Frank has built the reputation of avoiding going to trial and seeking settlements throughout his carrer as a prosecuting attorney. On this current case he’s been proposed, Frank has been made an offer for $210,000 to back-off and not go to trial. He visits the young woman at the hospital who lays in a vegetative state as he suspects she was a victim of a medical malpractice and takes snapshot photographs of her as she lays in critical condition. He refuses to take the money because he’s tired of being known as a rich ambulance chaser. Frank is worn-out and fatigued from an exhausting life as a lawyer, but he knows going to trial on this case will give his life great purpose again. Frank believes the doctors killed his client through negligence and he won’t back off the case. Frank is not interested in riches anymore. He wants to do right by standing up for the girl and winning.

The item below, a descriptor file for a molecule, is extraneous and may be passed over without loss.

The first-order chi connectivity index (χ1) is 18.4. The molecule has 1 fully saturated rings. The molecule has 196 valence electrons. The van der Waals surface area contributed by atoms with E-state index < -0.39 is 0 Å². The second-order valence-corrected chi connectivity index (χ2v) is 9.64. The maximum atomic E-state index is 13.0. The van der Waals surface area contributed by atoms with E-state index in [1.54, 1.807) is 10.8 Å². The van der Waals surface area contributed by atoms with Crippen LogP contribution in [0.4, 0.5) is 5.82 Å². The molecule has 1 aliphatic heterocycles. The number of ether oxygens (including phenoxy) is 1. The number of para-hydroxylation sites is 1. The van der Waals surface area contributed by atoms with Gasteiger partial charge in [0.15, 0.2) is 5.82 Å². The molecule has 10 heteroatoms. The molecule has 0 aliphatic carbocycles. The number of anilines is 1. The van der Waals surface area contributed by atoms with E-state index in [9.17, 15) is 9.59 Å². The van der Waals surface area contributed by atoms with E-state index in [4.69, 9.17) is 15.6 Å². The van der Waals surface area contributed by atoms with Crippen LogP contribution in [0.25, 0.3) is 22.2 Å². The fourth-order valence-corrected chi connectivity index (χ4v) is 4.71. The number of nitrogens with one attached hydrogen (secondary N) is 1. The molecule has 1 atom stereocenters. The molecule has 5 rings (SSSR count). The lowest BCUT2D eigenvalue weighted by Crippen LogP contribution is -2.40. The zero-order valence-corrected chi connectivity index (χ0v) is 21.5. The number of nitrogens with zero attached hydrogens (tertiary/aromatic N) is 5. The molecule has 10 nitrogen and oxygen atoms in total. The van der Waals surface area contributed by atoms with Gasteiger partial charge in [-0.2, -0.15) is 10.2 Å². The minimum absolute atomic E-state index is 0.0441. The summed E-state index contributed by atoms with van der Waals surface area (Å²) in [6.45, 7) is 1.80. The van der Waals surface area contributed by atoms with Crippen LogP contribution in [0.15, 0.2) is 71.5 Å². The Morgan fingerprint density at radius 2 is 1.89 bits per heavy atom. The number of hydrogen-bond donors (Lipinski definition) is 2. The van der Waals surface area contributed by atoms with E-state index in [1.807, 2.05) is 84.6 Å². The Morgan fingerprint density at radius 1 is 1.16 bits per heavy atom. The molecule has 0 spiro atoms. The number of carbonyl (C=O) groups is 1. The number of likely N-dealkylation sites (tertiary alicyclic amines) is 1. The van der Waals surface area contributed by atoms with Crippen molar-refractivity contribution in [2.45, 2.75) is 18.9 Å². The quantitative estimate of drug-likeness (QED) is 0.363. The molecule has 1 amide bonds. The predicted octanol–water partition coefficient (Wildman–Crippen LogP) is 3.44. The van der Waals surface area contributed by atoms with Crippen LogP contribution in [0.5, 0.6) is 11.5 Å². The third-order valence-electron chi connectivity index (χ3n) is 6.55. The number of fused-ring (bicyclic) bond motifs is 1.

“A long road that has no return.” Frank says, in reference to Laura Fischer (Charlotte Rampling) an attractive woman who oddly sits among a bar occupied by men only. Frank hits on her, only to get shot down. She plays him, on the way out, with a flirtatious remark, suggesting that she needs to be courted before anything can happen between the two. We then meet the defense team consisting of more than a dozen attorneys systemizing and coordinating their case. This is intercut with the two man prosecution team of Frank and Mickey, sitting in their office with two floors of books aligning the walls behind them. When the two of them head to the local watering hole after a long hard day’s work, Frank informs Mickey that he’s trying to get laid, when he sees Laura sitting at the bar again. “I’ll be back at the office.” Mickey said. “Just don’t leave your best work in the sheets.”